Editor’s note: Today marks the first column by the Mail Tribune's new wine columnist, MJ Daspit. She moved to Southern Oregon from San Diego in 2004 and took an immediate interest in the local wine industry. For four years she tended several rows in an Ashland area vineyard and made her own wine. Her pictorial history, "Rogue Valley Wine," co-written with winemaker Eric Weisinger, appeared in 2011. She has been covering local wineries and vineyards for Southern Oregon Wine Scene magazine since 2015.
When drinking wine in a bar or restaurant, do you normally order by the glass or do you buy a bottle?
I normally order by the glass, because my husband drinks only white wines and I often opt for red. So I thought I’d talk about a concept for serving wine by the glass that may seem shocking to some wine aficionados: wine on tap.
Stay with me now. Take a deep breath and read on.
A bottle of wine is a thing of beauty, often the centerpiece of meal service in a fine-dining establishment. In the years since Americans first got into wines, starting with the likes of Mateus Rosé and Blue Nun, we’ve learned about the refinements of wine drinking, including the history of bottles, the significance of shape and color and the origin of the punt, that depression in the bottom. (OK, maybe not the origin of the punt. That’s a topic for another column.)
Suffice to say, we’ve come of age in terms of our wine savvy, thinking that bottles are a good thing and large-format packaging, the box for instance, is a little déclassé.
But it’s time to reframe our thinking where wine service by the glass is concerned. Consider Common Block Brewing Company on the Commons in Medford, the brainchild of Alex Amarotico. Apart from the bar stock of liquors, you’ll find nary a bottle at Common Block, in spite of its offering myriad beers and nonalcoholic drinks and a dozen wines.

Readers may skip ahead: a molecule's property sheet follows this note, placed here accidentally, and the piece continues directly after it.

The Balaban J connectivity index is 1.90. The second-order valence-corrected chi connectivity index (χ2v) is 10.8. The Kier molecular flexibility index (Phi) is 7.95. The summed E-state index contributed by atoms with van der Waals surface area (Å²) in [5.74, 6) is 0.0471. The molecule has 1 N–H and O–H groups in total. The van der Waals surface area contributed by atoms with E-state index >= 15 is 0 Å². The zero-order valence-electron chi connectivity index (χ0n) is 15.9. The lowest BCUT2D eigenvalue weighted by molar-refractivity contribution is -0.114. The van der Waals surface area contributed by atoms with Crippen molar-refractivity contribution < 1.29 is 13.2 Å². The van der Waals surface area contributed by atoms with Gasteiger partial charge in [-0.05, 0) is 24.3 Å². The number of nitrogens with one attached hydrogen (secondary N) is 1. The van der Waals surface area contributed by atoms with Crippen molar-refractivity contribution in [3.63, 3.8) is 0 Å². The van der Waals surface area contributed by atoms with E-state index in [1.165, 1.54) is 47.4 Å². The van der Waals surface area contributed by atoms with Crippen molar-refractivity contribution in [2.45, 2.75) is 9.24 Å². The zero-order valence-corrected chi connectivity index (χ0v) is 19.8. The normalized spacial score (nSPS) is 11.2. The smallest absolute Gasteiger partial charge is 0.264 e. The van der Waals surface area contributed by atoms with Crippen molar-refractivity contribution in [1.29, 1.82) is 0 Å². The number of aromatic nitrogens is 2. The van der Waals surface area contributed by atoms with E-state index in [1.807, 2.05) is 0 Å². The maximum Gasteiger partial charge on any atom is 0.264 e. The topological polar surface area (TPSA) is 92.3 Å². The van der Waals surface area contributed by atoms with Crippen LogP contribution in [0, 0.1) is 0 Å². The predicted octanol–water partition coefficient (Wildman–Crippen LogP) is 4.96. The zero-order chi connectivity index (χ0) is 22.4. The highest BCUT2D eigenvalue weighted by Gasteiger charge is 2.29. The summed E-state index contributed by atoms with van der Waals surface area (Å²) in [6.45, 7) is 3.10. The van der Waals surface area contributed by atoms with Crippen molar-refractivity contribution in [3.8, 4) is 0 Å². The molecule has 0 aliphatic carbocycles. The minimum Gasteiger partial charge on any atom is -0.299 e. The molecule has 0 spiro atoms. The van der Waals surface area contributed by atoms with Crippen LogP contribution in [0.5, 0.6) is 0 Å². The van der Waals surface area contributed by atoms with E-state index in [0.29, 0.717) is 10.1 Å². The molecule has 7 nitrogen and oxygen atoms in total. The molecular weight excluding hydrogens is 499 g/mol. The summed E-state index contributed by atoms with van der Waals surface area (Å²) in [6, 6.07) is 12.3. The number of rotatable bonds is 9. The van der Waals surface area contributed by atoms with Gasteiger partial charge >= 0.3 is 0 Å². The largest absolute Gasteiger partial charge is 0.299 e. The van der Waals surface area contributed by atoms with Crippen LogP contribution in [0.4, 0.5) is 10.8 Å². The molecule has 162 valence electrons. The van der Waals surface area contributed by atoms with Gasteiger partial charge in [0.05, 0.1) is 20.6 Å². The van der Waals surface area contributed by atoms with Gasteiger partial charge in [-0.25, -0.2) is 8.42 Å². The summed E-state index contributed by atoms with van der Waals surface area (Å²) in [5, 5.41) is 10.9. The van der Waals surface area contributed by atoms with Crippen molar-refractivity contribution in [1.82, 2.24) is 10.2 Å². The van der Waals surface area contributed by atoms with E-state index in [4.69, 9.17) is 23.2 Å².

Wines are received in cylinders ranging in size from about five to 15 gallons and connected to bar taps by special flavor-neutral lines that protect the wine from oxygen permeation. Each cylinder is also connected to a tank of nitrogen that forces wine from the cylinder as wine is tapped out and maintains a blanket of the gas as a barrier between the wine and oxygen. This is what keeps wine on tap fresh.
So, if you order a wine by the glass and it’s tapped from a cylinder, it may be in better condition than if it came out of a bottle opened hours or days ago. Further, you may pay more for that glass from the bottle that may or may not have been properly stored.
Of the dozen wines on the Common Block list, the most expensive glass is $9 (a Cab from Paso Robles, California) and the least expensive is $6 (Zardetto Private Cuvee from Italy). All the rest are priced at $7 or $8. Of these, six are from the Rogue or Applegate valleys, two are from the Willamette Valley and two are from California’s Central Coast.
But what about quality? Are wines packaged in cylinders of an inferior grade? Absolutely not. Some of our area’s top winemakers, including Greg Paneitz of Wooldridge Creek and Herb Quady of Quady North and Barrel 42, provide wines on tap to Common Block and other area restaurants. Quady’s 2015 Steelhead Run Viognier scored 93 points in Wine Enthusiast and made its Top 100 list for 2017. His racy white blend Pistoleta on tap is exactly the same lovely wine as the Pistoleta available in bottles.
So, unless you’re getting a bottle for the table, should you order a glass of wine that comes from a tap? Give it a try and see for yourself.
— What’s your take? Email MJ Daspit at firstname.lastname@example.org. For more on this topic, check out her Backstory Blog at mjdaspit.com.